The coast near Lizard Point in Cornwall is a place of great beauty, with steep wave battered cliffs, towering over little hidden coves and beaches. Here the sea has always shaped the lives of those that live close by. And, as many a fisherman knows, it hides many secrets and mysteries.
If you walk along the coast, you will find lots of strange things that have been left stranded on the shore. But none stranger than that found by an old Cornish man, some four hundred year ago.
The man's name was Lutey and he lived in a cottage in the little village of Corantyn (now Cury) near Mullion.
It was a fine summer's day: the sun shining in a cloudless sky. He was walking in one of the coves near the Lizard Point. The tide had gone out, leaving a wide bar of sand.
He was walking along, looking at the shells and flotsam that had washed up onto the beach, when he saw, in a deep pool left by the falling tide, a beautiful lady. She had long golden hair and was sitting on a rock. She seemed very upset and was crying pitifully.
As he came near, she darted from the rock into the pool and he saw, to his amazement, that she was a mermaid.
He was curious and a little alarmed, for he had heard many tales of the danger of such 'sea sirens' from the fishermen of Gunwalloe.
He wanted to run home but, thinking of her pitiful cries, he moved carefully towards the pool.
He could see that the mermaid too was very afraid, as she tried to hide herself in the rocks among the sea-weeds.
"You needn't mind me", he said. "I'm an old man. I won't hurt you. What are ye doing by thyself then, this time o' day?"
At first, she was too afraid to speak, then crying bitterly she begged him to go away.
The old man again told her he meant her no harm but could not leave her when she was so upset.
"What saddens you, young one?" he said. His voice was kind and the mermaid swam a little nearer to the rock. She looked at him with large green eyes, and, after a little more coaxing, she told him her story.
She had been swimming near the coast with her husband and children. Tired by the hot sun, the merman suggested swimming to a cave they liked, in Kynance Cove.
They entered the cavern at mid-tide. There was some nice soft weed, and the cave was deliciously cool. Her husband settled down to sleep and told them not to wake him until the turn of the tide. Tired out by their play, the little ones too settled down.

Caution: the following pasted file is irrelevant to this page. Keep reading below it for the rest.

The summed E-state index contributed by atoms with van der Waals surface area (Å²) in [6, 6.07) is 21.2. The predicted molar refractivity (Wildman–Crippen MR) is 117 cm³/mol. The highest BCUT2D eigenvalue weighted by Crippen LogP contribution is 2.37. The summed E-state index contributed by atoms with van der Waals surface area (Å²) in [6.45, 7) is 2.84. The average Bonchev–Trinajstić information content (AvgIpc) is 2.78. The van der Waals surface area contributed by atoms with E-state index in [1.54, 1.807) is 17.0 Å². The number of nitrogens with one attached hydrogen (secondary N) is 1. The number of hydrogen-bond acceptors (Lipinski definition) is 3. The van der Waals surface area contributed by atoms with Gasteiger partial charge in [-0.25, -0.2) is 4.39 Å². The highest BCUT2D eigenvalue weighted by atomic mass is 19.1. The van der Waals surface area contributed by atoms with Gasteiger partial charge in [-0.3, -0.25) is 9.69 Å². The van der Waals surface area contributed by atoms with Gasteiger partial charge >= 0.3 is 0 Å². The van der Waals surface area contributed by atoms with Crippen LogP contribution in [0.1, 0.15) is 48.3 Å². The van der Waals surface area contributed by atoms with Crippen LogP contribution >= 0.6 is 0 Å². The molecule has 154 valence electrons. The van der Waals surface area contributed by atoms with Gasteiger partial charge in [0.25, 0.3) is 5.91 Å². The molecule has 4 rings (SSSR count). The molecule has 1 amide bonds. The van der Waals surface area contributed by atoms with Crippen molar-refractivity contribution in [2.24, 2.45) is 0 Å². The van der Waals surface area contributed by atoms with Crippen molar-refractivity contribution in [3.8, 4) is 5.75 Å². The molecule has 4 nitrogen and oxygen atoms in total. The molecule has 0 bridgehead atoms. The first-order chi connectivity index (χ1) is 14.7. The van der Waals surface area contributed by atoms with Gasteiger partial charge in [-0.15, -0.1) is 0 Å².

She had left the cove to look for food and smelt a beautiful scent on the summer breeze. It came from the flowers that grew about the point, so she had drifted in on the waves, to get as close as possible. Her mind lulled by the sweet perfume, she had not noticed the falling tide, until she found herself cut off in the rock pool.
Now she could not get back to her husband and family.
She looked again towards the sea. Seeing once more the long dry bar of sand, she again began to cry.
"What shall I do?" she said. "I must get back to the cave."
The old man tried to comfort her but she told him that, if her husband awoke and found her missing, he would be terribly angry. She was supposed to be hunting food for his dinner. He would, she said, be sure to awake at the turn of the tide, as that was his dinnertime. If no food arrived, he'd raise a storm in his fury and would, as likely as not, eat the children, for mermen were very savage when they were hungry.
The old man was horrified by this and asked what he could do to help. She begged him to carry her out to sea. If he would be so kind, she would grant him three wishes.
At once he knelt down upon the rock and the mermaid clasped her fair arms around his neck. He got up from the rock and slowly carried the mermaid across the sands on his back.
As he put her gently into the sea, she thanked him and asked him what he wished.
"I ask not," said he, "for silver or gold, but for the power to do good: to break evil spells, to charm away disease and to find stolen property."
The mermaid happily agreed to give him these powers. She told him he must come to the half-tide rock the next day, and she would tell him how to achieve the things he wanted. Then, taking her comb from her golden hair, she gave it to him and told him to comb the water with it when he got to the rock.
Next day he went to the rock, combed the water and the mermaid appeared. She thanked him again for his help, and began to tell him many magical things: he learned how to break the spells of witches, how to prepare a cup of water that would show the face of a thief and the healing power of the seaweeds and herbs.
She told him that, as long as he kept the comb, she would come to him whenever he combed the water with it. Then, with a smile, she slid off the rock and disappeared. They met several times after that and the old man learned many secret things.
Once the Mermaid's curiosity got the better of her. She persuaded her old friend to take her to a secret place, from which she could see more of the dry land and the strange people, with split tails, who lived on it.
When he took her back to the sea, she asked him to visit her home, and even promised to make him young if he would do so. To this, the old man gently said no.
Instead, he stayed in his cottage and became known as a strong healer who could charm away the worst of luck. And this learning, he passed on to his children, along with the magic comb.
The rock at which they met, became known as 'Mermaids Rock'. And should you doubt this story, just visit the coast and ask for Mermaids Rock. It will soon be pointed out to you. You may even be lucky enough to see a mermaid yourself; but remember, such magic only happens to those who truly believe.